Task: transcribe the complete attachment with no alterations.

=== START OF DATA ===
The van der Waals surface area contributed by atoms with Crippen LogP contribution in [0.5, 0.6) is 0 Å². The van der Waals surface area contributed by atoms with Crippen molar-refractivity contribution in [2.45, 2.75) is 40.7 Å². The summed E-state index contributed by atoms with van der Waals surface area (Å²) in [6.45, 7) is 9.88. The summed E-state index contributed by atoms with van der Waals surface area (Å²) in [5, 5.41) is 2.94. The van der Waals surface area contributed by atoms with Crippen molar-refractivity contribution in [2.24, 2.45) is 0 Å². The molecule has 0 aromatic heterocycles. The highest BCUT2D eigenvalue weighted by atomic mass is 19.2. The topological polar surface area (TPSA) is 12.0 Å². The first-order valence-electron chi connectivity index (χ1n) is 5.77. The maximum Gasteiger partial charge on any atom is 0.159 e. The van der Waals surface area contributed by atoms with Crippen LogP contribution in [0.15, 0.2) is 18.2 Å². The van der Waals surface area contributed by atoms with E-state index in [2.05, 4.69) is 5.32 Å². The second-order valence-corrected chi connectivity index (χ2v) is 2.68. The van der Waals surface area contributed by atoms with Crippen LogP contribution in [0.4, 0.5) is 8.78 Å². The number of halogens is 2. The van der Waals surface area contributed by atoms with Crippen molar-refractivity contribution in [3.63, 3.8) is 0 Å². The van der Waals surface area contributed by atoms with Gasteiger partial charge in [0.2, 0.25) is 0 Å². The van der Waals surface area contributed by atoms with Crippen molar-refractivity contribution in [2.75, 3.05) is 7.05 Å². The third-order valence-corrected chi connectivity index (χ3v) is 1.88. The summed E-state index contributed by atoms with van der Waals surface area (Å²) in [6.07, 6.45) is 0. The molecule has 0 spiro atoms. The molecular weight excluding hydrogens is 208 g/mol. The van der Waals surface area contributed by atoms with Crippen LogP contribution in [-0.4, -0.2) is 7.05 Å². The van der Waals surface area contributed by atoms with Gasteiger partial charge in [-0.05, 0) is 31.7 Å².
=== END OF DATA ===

The van der Waals surface area contributed by atoms with Crippen LogP contribution in [0.5, 0.6) is 0 Å². The van der Waals surface area contributed by atoms with Crippen molar-refractivity contribution in [2.45, 2.75) is 40.7 Å². The summed E-state index contributed by atoms with van der Waals surface area (Å²) in [6.45, 7) is 9.88. The summed E-state index contributed by atoms with van der Waals surface area (Å²) in [5, 5.41) is 2.94. The van der Waals surface area contributed by atoms with Crippen molar-refractivity contribution in [2.24, 2.45) is 0 Å². The molecule has 0 aromatic heterocycles. The highest BCUT2D eigenvalue weighted by atomic mass is 19.2. The topological polar surface area (TPSA) is 12.0 Å². The first-order valence-electron chi connectivity index (χ1n) is 5.77. The maximum Gasteiger partial charge on any atom is 0.159 e. The van der Waals surface area contributed by atoms with Crippen LogP contribution in [0.15, 0.2) is 18.2 Å². The van der Waals surface area contributed by atoms with E-state index in [2.05, 4.69) is 5.32 Å². The second-order valence-corrected chi connectivity index (χ2v) is 2.68. The van der Waals surface area contributed by atoms with Crippen LogP contribution in [0.4, 0.5) is 8.78 Å². The number of halogens is 2. The van der Waals surface area contributed by atoms with Crippen molar-refractivity contribution in [3.63, 3.8) is 0 Å². The van der Waals surface area contributed by atoms with Gasteiger partial charge in [0.2, 0.25) is 0 Å². The van der Waals surface area contributed by atoms with Crippen molar-refractivity contribution in [2.75, 3.05) is 7.05 Å². The third-order valence-corrected chi connectivity index (χ3v) is 1.88. The summed E-state index contributed by atoms with van der Waals surface area (Å²) in [6.07, 6.45) is 0. The molecule has 0 spiro atoms. The molecular weight excluding hydrogens is 208 g/mol. The van der Waals surface area contributed by atoms with Crippen LogP contribution in [-0.4, -0.2) is 7.05 Å². The van der Waals surface area contributed by atoms with Gasteiger partial charge in [-0.05, 0) is 31.7 Å².